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Heterotopic Pain & Its Role In Facial Pain

Author: Donald Tanenbaum DDS MPH - Board-Certified Orofacial Pain Specialist at New York TMJ & Orofacial Pain

Date: March 18, 2024


As Orofacial Pain specialists, we have learned that pain in the face, jaw, and teeth does not always originate from these structures. Rather, it can originate from another source in the neck or shoulder regions and/or from local or distant organ and tissue pathology.

This is called heterotopic pain and can be classified in three ways:

  • Spreading heterotopic pain: Pain felt within the same anatomic or nerve boundary of the source.
  • Referred heterotopic pain: Pain felt outside the anatomic boundary of the source and often from a different nerve entity
  • Central heterotopic pain: Pain felt in the oral and facial region, with an origin within the cranium and often involving brain structures.

Common Presentations

Building on research from the 1960s, we now acknowledge that facial pain complaints focused in the teeth, lips, ears, eyes, forehead, nose, and sinuses can, at times, be the result of overworked,and sensitized muscles in the jaw/neck. In these muscles there are often knot-like, hyperirritable  and palpable nodules called trigger points. These trigger points when active have the ability to give rise to both spreading and referred pain.

Research has also revealed a close interplay between nerve pathways in the jaw, face, and teeth and those in the cervical spine, pharyngeal region, parotid gland, sinus cavities, and even intracranial tissues. Consequently, it is not uncommon for the origins of orofacial pain to be found elsewhere.

Referred Pain

Most commonly, as seen in the diagrams below, muscles in the jaw and neck can lead to heterotopic pain.. For instance, the masseter and temporalis (jaw) muscles can be responsible for symptoms in and beyond their borders and have been linked to the experience of pain in the ears, teeth, sinuses, and behind the eyes.

When overworked by daytime jaw overuse behaviors and sleep bruxism, the masseters and temporalis muscles can become sensitized leading to spreading and/or referred pain. In a similar fashion fatigued neck muscles can also be responsible for pain symptoms beyond their borders, with pain being commonly experienced in the face, jaw, and teeth.

Since these pain scenarios are commonly seen in our office, recognition leads to effective treatment, even though symptoms may have persisted for weeks or months.

There are times however when things are not what they appear to be ..

Case Study: Mark

Beyond these common and familiar situations, we encounter multiple cases during the year when heterotopic pain has a more worrisome origin.

Consider the story of Mark, a 16-year-old male who presented with his mother in the recent past after 6 months of facial and jaw pain on the right side often radiating to the teeth. Dull, achy pain prompted  dental evaluations and ultimately the removal of his lower right wisdom tooth and two rounds of antibiotics without success. He was thereafter told that he needed to see a specialist to get his TMJ problem under control.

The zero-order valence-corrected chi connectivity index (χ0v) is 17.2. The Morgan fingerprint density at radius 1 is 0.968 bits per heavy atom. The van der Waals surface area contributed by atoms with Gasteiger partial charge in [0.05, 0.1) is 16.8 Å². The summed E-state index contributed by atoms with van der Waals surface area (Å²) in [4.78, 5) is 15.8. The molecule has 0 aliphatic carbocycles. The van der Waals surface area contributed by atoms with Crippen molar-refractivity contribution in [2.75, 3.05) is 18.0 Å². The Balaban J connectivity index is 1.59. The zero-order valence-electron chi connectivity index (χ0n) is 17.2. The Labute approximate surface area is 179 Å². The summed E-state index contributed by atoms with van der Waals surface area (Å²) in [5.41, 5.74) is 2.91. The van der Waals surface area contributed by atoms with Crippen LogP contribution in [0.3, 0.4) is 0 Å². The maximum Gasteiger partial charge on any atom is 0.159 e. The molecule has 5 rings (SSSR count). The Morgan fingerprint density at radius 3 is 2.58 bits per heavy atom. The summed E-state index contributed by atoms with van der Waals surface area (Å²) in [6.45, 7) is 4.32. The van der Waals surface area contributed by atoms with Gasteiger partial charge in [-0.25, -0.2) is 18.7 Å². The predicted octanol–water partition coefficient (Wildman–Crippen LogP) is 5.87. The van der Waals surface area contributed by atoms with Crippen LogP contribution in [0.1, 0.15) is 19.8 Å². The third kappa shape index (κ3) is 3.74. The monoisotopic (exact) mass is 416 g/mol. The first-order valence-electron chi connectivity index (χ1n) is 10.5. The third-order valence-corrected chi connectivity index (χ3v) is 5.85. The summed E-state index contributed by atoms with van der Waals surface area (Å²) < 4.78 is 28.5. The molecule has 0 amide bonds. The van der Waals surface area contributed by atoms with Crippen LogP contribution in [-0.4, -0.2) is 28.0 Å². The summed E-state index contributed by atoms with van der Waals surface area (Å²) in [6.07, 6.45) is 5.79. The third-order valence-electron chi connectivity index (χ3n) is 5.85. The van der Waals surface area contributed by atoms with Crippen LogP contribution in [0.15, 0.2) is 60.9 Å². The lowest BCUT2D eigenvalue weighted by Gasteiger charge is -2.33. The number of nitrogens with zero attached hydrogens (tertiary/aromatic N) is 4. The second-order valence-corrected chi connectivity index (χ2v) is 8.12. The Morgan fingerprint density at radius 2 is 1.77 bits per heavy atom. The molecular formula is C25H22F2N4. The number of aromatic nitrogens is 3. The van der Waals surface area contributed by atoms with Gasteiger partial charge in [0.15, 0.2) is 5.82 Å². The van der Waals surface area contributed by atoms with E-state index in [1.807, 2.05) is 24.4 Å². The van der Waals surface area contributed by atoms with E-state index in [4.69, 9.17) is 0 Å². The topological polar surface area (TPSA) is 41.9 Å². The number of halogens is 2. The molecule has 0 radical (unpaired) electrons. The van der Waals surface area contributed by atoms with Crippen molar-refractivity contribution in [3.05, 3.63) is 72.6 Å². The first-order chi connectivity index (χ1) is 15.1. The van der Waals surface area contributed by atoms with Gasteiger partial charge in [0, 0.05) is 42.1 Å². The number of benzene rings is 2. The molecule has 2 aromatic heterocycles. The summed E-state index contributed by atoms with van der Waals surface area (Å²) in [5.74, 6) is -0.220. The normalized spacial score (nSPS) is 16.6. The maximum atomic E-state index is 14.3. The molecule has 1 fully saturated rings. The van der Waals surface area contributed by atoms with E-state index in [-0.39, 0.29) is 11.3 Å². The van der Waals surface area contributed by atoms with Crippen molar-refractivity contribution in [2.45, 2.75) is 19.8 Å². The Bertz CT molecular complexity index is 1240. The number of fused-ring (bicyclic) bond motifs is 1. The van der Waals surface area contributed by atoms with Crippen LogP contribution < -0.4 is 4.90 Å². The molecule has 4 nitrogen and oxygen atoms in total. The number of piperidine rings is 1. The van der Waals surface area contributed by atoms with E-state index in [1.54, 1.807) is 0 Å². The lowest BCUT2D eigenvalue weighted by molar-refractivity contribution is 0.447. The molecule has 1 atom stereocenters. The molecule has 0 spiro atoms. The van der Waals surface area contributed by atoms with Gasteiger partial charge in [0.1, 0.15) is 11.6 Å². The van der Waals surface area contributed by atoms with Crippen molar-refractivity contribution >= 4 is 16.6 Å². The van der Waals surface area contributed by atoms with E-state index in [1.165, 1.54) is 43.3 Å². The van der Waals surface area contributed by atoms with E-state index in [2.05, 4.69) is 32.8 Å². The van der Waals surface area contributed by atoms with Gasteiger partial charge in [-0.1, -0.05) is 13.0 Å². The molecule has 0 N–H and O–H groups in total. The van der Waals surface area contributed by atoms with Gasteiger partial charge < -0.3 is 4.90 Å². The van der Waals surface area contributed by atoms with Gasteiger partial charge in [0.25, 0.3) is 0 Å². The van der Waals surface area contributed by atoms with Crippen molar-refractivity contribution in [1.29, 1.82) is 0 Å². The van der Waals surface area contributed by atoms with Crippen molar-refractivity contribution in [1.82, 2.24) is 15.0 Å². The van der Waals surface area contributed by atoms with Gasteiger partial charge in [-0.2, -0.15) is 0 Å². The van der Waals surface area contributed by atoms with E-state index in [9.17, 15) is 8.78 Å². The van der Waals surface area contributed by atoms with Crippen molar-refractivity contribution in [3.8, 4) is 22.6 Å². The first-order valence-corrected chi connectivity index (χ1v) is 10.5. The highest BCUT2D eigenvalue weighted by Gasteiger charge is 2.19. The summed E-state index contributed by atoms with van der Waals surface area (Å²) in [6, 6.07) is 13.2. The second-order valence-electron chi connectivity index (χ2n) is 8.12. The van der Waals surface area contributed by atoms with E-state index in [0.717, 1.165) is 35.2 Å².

At our consultation visit, Mark related that about one week prior to our appointment, he began to experience  increased periods of limited jaw motion and a sense of spontaneous twitching of his jaw muscles. In addition and most importantly, he related that speaking had begun to bring on his pain often at an acute level. These newer symptoms would not persist, but rather come and go throughout the day.

An examination did not reveal limited jaw motion, or any other mechanical problems associated with the jaw. In addition though there was some palpation pain in the jaw/neck muscles, it was not at a high level. In addition there was no indication of jaw clenching or grinding activity as his jaw muscles were not overbuilt and there was no evident wear on his teeth. At first glance there was insufficient evidence to diagnose a TMJ problem.

What was of most concern, however, were his symptoms. They did not match the physical findings on examination. And, with the knowledge that  facial and jaw pain that emerged with speaking commonly had a nerve origin, additional evaluation was in order. Based on past experiences a decision was made to obtain a brain MRI to determine whether Mark’s pain had a central origin.

A few days later, the MRI report indicated the presence of an intracranial cyst-like mass pressing on the trigeminal nerve, the nerve responsible for sensations in the orofacial area, inclusive of the teeth.

A neurosurgery referral led to surgery and the successful removal of a benign and slow growing brain tumor. A central heterotopic pain problem had been identified and managed.

In Conclusion

Heterotopic pain problems are common in the orofacial region. Although most are readily identified and managed in our office, there are times when careful listening is the key to recognizing that something is not quite right and additional assessments are necessary.

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